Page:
We haven’t had any snow that’s stuck yet, but the temperature has definitely dropped – we’ve had freezing rain, and the snow won’t be far behind.
I don’t mind the cold so much, but snow annoys me. I’m much better at getting around in it now than I used to be, but it still creates too many obstacles that I just don’t need.
I wrote this short personal essay about winter in 2006, when I was considerably less mobile. It appeared in a book of personal essays that I wrote called “Run, Run Because You Can”. The book is out of print now, but I’m considering bringing it back in E-book form when I get the time to put it together.
Anyway…I hope you enjoy the essay.
Today the world is white. Overnight, the temperature dropped to below -20 degrees Celsius, and we received five centimetres of snow. The snow will continue to fall all day, the local weatherman assures me, and likely into the afternoon tomorrow. It is winter in Ontario.
I generally volunteer on Wednesday mornings, but today I will not risk walking into town and falling. They don’t need me badly enough to justify a cab ride. I could call my father, but I’m sick of bothering him at work for rides. I call and tell them I will not be in.
Through my window, I watch the white world. Today, stuck in my apartment, I feel stuck in my life.
“Your problem,” my father told me early on in all of this (and it does seem oh-so-long ago today) “is that you’ve watched all those medical dramas on television, and you expect for all of this to be resolved in fifty-six minutes…it doesn’t work that way, love.”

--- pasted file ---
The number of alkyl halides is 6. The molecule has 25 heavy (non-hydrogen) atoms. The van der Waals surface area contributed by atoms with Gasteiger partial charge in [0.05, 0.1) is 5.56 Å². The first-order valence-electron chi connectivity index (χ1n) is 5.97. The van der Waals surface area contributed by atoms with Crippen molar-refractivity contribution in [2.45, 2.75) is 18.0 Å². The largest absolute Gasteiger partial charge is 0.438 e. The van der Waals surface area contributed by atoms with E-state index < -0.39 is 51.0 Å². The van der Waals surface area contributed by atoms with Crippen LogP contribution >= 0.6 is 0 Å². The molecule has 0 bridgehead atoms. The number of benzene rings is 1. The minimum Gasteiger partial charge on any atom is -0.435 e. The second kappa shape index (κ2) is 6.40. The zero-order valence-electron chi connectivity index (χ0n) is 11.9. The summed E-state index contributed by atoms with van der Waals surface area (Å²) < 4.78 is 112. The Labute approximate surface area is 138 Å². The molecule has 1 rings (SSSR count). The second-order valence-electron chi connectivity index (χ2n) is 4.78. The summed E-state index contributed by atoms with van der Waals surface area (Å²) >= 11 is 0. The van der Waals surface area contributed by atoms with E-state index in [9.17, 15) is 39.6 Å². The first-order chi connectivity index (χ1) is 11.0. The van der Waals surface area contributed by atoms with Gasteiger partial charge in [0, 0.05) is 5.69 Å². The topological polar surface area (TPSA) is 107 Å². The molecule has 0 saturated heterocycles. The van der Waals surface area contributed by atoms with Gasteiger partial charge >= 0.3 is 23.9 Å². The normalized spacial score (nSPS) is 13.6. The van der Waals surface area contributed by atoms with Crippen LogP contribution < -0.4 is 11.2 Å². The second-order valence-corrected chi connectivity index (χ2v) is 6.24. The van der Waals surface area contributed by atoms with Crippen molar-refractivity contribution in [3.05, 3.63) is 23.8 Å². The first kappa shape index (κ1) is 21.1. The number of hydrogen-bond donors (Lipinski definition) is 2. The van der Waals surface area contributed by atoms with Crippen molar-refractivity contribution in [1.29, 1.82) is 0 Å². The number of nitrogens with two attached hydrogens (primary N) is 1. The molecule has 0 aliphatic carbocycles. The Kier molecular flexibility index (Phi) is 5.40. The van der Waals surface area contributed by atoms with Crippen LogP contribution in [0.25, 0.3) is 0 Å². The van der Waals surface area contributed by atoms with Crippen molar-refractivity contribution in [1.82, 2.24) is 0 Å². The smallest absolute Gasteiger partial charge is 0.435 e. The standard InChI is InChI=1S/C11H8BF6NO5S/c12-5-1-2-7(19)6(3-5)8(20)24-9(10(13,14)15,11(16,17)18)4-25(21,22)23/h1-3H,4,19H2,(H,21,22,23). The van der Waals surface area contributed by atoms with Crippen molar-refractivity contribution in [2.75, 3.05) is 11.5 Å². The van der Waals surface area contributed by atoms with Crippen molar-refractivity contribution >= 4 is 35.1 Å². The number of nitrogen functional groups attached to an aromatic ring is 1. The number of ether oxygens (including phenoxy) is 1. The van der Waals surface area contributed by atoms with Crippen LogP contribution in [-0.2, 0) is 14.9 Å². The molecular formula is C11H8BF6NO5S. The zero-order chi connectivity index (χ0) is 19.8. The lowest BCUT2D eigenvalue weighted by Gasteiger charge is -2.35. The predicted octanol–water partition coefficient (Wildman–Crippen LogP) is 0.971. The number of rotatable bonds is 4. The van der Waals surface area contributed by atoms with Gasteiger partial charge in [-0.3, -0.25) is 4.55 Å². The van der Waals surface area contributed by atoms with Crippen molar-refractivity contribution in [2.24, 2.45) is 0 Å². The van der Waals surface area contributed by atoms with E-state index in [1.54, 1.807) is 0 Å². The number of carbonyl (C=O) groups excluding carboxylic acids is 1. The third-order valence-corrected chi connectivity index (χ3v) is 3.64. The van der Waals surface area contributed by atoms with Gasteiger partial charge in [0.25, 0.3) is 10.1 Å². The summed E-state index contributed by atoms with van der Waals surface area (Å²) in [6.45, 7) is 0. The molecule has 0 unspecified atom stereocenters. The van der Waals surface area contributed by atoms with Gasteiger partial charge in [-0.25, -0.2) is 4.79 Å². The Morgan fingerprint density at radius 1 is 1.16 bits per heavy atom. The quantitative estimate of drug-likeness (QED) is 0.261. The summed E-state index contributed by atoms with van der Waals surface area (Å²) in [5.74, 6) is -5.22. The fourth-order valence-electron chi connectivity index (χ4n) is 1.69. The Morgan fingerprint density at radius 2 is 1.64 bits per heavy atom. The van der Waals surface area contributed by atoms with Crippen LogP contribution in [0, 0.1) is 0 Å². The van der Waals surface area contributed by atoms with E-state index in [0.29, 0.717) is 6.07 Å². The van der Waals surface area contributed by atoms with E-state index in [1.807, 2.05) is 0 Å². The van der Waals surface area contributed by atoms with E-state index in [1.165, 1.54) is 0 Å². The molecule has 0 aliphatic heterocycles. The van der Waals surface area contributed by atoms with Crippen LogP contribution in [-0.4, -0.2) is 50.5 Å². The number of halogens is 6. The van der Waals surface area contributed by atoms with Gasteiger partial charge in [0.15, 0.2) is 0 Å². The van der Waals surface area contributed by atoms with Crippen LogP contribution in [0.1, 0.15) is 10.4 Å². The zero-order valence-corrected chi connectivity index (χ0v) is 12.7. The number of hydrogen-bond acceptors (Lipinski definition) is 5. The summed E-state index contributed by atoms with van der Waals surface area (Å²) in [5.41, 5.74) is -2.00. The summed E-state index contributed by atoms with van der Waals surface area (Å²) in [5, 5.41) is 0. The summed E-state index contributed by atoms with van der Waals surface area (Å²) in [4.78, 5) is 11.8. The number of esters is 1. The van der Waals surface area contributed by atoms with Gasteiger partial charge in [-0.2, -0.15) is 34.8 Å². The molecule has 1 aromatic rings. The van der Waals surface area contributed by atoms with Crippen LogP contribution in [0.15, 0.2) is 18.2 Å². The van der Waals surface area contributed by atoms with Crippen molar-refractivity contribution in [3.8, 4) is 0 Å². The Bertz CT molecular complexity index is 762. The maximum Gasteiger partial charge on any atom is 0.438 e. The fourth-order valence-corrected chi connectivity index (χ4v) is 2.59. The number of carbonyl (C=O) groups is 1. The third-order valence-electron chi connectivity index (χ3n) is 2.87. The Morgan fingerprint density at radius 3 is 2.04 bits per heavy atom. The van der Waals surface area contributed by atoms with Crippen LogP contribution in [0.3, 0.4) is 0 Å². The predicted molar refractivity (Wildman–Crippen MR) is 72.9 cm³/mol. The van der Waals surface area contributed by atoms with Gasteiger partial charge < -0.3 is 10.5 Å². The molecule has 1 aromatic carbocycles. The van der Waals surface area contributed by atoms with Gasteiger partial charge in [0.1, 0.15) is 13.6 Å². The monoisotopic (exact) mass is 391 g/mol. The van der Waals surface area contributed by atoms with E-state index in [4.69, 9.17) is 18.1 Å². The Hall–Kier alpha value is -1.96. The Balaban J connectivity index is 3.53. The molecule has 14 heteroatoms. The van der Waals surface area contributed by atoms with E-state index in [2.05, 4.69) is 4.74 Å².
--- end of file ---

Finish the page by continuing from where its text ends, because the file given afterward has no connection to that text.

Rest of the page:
Not in fifty-six minutes, I tell the snow, or fifty-six days, or fifty-six weeks, or even fifty-six months. Soon it will be five years, sixty months, since the stroke.
I want to be fully recovered today. Right now.
Successful people in our society move. They are people that “go places”, that are “on the move”, “movin’ on up”, that “rise above the rest”. They live “on the run”, and “on the go”. They don’t stand and look at the world through snowy windows, they go out in it and make things happen.
“Stuck” is a knot in my throat and a brick in my stomach. I will not be going to town. I will not be going anywhere. I can’t stop snow or melt ice, and I can’t make my brain realize that I have a perfectly useful left hand.
The thing about being stuck is that I totally put myself there. You can’t feel stuck unless you’ve convinced yourself that there’s a better, “unstuck” state for you to be living in.
I think about what I would do if I went into town today
On days like this, days where I come up against a wall of “stuck”, I have to remind myself (as gently as possible, for this is the only way in which we should remind ourselves of vitally important things) that “success” in my life will flow from me just doing my best to be me. Me, with a weak side and faulty wiring in my head!